Notes and Editorial Reviews
The first volume of Monica Huggett’s set of Biber Mystery Sonatas swells a spate of recordings that has freshened the waters during the last year. In fact, sets by the redoubtable Andrew Manze, by Pavlo Beznosiuk (AVIE AV0038), and by Huggett have come my way during the last month alone. Can it be due to the delayed effects of various Biber anniversaries? Or to awakening of interest in a sort of new-age spirituality (but how would that account for the new recordings of Biber’s Sonatas of 1681)? Or might it be simply the revival of interest in the German Baroque (but then why do Schmelzer and Walther await similar attention)? Perhaps Monica Huggett has given the best explanation in her brief note: Biber’s Mystery Sonatas showcase violinistic
effects in music of genius (the same explanation might have been given for the resounding explosion of Vivaldi’s violin concertos in the 1950s). And that’s the way she plays the pieces: she revels in their virtuosity without losing sight of the Affekten the music explores. Her twangy, nasal timbre seems more likely to result from her approach than to emanate from her instrument, since she plays three: an Antonius and Hieronymous Amati from 1618, an anonymous 18th-century Dutch violin, and one made by Samuel Eastman in 2002—identification’s difficult because of the varied tunings from sonata to sonata). It’s the kind of sound that could put off those who prefer a more modern aesthetic, but it’s appropriate to Huggett’s remark that Biber also played the street fiddler in these works. In any case, her energy sweeps away distinctions between modern and period sound. That energy also explains in part her shorter timings compared to those of Andrew Manze, who takes about eight minutes more to read the first nine sonatas. Sonnerie varies the continuo realization from sonata to sonata, providing welcome variety for those who wish to listen to the cycle (or at least to this first part of it) as a whole: organ, theorbo, harp, viol, guitar, lirone, and archlute appear alone or in combinations of two or three instruments, consistently complementing the brilliant violin part with some fresh sonority. This variety constitutes a critical difference between Manze’s set and hers—Manze played on a single violin, taking it on a spiritual journey from relaxation to tension to relaxation and Richard Egarr varied the continuo only between harpsichord and organ. While Manze’s approach results in a more introspective, nearly liturgical atmosphere, Huggett strikes a more secular chord. Closer to the mainstream, Huggett nevertheless stands out from it by virtue of her exuberance. Even without its second volume, then, Huggett’s reading should find its way into every collection of German Baroque violin-playing. Strongly recommended.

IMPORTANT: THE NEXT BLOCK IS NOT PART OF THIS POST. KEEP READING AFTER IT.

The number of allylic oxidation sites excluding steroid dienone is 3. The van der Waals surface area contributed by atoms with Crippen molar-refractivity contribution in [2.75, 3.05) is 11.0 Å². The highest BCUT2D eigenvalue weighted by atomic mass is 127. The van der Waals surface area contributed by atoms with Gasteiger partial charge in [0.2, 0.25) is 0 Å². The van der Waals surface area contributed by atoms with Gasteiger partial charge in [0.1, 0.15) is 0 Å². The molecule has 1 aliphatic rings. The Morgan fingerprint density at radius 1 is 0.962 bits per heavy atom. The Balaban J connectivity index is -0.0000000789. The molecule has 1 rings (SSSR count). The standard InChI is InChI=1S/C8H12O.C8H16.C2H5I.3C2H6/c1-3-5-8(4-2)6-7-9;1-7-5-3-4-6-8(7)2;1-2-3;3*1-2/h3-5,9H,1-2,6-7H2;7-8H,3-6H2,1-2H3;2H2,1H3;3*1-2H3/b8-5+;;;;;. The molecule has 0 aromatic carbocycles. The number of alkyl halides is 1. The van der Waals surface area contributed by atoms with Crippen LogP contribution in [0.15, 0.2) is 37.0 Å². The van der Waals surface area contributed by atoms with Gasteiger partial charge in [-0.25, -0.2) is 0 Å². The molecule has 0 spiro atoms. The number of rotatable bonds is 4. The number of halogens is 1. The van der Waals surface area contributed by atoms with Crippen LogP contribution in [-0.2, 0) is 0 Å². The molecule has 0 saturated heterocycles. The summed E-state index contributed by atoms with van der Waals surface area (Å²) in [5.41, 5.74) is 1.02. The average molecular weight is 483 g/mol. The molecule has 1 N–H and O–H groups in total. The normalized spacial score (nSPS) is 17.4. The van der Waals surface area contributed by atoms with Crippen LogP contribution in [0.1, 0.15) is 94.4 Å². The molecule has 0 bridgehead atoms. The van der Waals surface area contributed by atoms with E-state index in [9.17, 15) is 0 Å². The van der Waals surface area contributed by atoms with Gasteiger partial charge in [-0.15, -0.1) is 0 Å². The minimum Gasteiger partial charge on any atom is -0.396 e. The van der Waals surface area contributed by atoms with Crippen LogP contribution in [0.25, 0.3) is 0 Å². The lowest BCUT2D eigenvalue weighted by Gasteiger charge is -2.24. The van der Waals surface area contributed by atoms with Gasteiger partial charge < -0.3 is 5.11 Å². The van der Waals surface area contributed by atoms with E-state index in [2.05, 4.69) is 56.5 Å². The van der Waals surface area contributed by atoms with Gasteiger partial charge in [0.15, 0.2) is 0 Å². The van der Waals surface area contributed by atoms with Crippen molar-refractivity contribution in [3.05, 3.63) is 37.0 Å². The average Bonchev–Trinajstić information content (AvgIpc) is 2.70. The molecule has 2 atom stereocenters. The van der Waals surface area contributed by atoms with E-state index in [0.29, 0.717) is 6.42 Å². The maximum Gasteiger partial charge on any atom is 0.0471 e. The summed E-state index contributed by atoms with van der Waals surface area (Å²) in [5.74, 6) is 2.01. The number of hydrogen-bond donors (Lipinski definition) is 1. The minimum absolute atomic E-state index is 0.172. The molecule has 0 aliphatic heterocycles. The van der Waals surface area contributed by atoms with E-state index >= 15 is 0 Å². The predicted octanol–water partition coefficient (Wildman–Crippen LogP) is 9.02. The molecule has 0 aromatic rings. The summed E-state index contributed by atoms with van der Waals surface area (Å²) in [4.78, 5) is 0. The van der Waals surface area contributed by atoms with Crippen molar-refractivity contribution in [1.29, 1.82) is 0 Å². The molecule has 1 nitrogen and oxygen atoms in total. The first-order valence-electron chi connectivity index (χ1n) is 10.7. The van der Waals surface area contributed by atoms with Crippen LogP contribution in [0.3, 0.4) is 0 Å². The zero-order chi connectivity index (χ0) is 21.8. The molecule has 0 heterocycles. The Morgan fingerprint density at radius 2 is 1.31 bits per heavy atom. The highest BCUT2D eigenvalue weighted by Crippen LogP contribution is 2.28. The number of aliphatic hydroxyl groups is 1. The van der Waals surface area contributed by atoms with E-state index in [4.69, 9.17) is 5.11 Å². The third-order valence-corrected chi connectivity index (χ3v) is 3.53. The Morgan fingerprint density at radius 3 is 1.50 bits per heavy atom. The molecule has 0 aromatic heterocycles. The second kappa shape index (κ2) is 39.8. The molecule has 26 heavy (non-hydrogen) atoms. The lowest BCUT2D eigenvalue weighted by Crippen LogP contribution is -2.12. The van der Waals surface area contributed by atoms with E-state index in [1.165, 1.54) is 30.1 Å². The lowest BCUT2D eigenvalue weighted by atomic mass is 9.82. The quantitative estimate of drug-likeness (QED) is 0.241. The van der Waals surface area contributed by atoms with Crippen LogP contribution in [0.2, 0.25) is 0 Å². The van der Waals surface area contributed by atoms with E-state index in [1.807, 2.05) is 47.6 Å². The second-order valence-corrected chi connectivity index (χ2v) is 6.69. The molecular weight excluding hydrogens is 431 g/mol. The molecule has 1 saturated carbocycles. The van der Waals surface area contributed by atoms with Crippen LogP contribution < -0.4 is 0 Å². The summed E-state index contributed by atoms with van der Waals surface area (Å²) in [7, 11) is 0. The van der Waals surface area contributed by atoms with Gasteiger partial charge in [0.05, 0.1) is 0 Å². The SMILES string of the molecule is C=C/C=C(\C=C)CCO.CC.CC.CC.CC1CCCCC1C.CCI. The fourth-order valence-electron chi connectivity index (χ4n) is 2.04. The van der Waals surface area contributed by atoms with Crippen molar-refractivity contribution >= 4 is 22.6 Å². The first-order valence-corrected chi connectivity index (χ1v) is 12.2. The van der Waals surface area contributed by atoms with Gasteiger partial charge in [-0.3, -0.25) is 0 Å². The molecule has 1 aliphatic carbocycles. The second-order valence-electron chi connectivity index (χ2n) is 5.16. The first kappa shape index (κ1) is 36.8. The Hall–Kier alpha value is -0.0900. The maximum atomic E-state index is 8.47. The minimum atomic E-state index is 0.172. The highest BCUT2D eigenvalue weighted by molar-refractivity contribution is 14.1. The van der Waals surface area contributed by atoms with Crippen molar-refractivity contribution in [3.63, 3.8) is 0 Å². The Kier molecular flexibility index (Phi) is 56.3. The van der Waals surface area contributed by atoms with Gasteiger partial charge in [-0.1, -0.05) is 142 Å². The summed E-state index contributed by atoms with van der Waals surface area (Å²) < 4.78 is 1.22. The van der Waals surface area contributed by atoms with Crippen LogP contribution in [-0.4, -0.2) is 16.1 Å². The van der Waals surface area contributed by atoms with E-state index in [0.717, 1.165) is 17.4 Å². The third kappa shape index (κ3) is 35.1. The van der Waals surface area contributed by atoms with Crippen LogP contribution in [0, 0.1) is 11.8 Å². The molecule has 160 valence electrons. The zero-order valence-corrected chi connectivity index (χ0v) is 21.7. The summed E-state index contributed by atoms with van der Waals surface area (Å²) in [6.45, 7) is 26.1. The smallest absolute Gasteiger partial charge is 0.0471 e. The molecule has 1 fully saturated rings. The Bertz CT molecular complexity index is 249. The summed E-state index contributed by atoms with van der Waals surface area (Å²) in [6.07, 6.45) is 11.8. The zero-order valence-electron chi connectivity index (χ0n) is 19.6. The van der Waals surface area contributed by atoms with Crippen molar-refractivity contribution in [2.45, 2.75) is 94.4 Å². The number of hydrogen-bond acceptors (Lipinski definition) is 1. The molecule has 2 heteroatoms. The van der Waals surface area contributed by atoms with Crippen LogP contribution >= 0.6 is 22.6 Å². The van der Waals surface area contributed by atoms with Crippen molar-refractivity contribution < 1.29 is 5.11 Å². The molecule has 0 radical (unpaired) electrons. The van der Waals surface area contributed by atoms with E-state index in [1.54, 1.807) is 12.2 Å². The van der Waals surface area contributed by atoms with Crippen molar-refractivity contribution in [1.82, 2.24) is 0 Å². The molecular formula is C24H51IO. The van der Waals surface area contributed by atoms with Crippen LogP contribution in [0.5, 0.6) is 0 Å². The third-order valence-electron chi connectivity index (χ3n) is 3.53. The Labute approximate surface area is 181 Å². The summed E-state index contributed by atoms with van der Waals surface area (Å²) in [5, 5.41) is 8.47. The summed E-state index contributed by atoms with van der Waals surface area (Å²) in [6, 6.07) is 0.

Robert Maxham, FANFARE
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